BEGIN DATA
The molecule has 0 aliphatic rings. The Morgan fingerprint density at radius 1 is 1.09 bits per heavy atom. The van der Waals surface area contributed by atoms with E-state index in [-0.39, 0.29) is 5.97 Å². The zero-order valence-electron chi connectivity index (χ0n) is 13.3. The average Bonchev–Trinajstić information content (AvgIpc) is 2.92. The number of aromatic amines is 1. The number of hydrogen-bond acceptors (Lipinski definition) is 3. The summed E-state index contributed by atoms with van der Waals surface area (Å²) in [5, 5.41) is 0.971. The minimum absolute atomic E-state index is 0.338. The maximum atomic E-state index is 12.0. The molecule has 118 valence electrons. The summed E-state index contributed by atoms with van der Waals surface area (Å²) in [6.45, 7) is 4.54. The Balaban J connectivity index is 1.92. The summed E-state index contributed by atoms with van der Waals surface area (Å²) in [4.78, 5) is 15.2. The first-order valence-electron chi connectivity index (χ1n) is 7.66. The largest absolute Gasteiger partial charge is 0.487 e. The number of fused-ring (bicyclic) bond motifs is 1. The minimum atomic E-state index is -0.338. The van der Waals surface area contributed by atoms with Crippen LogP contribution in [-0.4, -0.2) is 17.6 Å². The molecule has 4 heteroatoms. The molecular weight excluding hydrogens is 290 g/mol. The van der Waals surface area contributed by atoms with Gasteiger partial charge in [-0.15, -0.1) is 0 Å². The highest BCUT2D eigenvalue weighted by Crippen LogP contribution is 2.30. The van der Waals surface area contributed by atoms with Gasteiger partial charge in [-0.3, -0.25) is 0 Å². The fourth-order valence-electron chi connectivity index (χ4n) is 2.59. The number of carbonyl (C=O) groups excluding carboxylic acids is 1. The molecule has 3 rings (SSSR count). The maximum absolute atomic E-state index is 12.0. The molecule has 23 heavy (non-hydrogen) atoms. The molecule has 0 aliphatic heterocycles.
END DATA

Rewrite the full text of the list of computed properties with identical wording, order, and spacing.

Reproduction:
The molecule has 0 aliphatic rings. The Morgan fingerprint density at radius 1 is 1.09 bits per heavy atom. The van der Waals surface area contributed by atoms with E-state index in [-0.39, 0.29) is 5.97 Å². The zero-order valence-electron chi connectivity index (χ0n) is 13.3. The average Bonchev–Trinajstić information content (AvgIpc) is 2.92. The number of aromatic amines is 1. The number of hydrogen-bond acceptors (Lipinski definition) is 3. The summed E-state index contributed by atoms with van der Waals surface area (Å²) in [5, 5.41) is 0.971. The minimum absolute atomic E-state index is 0.338. The maximum atomic E-state index is 12.0. The molecule has 118 valence electrons. The summed E-state index contributed by atoms with van der Waals surface area (Å²) in [6.45, 7) is 4.54. The Balaban J connectivity index is 1.92. The summed E-state index contributed by atoms with van der Waals surface area (Å²) in [4.78, 5) is 15.2. The first-order valence-electron chi connectivity index (χ1n) is 7.66. The largest absolute Gasteiger partial charge is 0.487 e. The number of fused-ring (bicyclic) bond motifs is 1. The minimum atomic E-state index is -0.338. The van der Waals surface area contributed by atoms with Crippen LogP contribution in [-0.4, -0.2) is 17.6 Å². The molecule has 4 heteroatoms. The molecular weight excluding hydrogens is 290 g/mol. The van der Waals surface area contributed by atoms with Gasteiger partial charge in [-0.15, -0.1) is 0 Å². The highest BCUT2D eigenvalue weighted by Crippen LogP contribution is 2.30. The van der Waals surface area contributed by atoms with Gasteiger partial charge in [-0.3, -0.25) is 0 Å². The fourth-order valence-electron chi connectivity index (χ4n) is 2.59. The number of carbonyl (C=O) groups excluding carboxylic acids is 1. The molecule has 3 rings (SSSR count). The maximum absolute atomic E-state index is 12.0. The molecule has 23 heavy (non-hydrogen) atoms. The molecule has 0 aliphatic heterocycles.